• How The Devils Went Deaf: Ethnomycology, Cuisine, And Perception Of Landscape In The Russian North

      Yamin-Pasternak, Sveta; Schwitzer, Peter (2007)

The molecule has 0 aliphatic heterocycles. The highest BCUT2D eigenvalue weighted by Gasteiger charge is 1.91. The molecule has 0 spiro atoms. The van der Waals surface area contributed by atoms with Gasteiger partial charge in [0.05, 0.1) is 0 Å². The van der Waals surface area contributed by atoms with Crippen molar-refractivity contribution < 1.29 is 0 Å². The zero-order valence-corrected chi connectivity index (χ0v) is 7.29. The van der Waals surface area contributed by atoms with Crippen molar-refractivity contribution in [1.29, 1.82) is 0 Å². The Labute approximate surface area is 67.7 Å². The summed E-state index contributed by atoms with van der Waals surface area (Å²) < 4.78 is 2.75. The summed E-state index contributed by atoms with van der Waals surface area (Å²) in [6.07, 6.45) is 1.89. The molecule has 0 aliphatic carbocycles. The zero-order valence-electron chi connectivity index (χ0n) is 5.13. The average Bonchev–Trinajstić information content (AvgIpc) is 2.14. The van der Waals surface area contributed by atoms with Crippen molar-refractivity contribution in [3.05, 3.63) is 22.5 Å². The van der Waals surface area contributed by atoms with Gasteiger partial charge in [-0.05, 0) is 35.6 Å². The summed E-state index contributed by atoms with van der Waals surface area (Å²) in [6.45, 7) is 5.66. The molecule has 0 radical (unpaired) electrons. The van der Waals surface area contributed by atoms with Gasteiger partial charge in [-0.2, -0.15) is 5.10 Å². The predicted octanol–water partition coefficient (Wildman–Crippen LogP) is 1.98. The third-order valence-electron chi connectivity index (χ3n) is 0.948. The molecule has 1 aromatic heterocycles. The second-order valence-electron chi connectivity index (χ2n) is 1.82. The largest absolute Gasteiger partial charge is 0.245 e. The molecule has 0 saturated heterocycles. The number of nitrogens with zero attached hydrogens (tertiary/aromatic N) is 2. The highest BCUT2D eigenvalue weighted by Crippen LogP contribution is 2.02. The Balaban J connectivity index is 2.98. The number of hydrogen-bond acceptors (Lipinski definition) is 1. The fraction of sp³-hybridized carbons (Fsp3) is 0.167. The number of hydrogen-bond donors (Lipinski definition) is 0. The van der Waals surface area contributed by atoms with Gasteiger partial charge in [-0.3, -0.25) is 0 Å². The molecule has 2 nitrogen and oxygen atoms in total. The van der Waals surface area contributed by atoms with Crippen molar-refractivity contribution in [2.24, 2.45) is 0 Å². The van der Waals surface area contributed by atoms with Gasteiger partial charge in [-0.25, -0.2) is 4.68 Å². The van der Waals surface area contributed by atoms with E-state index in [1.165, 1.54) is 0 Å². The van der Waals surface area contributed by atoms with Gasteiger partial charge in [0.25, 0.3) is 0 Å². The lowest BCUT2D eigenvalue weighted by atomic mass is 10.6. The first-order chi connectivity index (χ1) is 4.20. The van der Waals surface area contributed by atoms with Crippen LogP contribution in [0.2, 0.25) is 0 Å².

Arctic tundra is rich mushroom country and a number of high latitude fungi species can potentially be used as food. Different regions often play host to many of the same or similar mushroom varieties. Yet, people's attitudes toward the same mushrooms---and mushrooms in general---vary widely both in temporal and geographical senses. The given work presents a study in ethnomycology---a field of inquiry concerned with human beliefs and practices associated with mushrooms, carried out in the Bering Strait area of Chukotka, Russia. Once avoided by the Native people living on the Russian and American sides of the Bering Strait, wild mushrooms are now considered to be deliciously edible among the Yupiit and Chukchi of Chukotka. In addition to its dietary contribution, mushroom gathering is also valued as a social, spiritual, and recreational activity which cultivates particular relationships between the people and the land. Prior to the influences of the mushroom-loving Russian cuisine, Yupik people in Chukotka regarded mushrooms as "devil ears," while the Chukchi largely viewed them as reindeer food unfit for human consumption. As an ethnographic study of a single commodity, this thesis examines past and present meanings of mushrooms in Chukotka, exploring local beliefs, practices, and knowledge associated with their use. It shows that the transformations in Yupik and Chukchi ideas about mushrooms are deeply connected with multiple aspects of social change taking place in Chukotka during and after the Soviet period.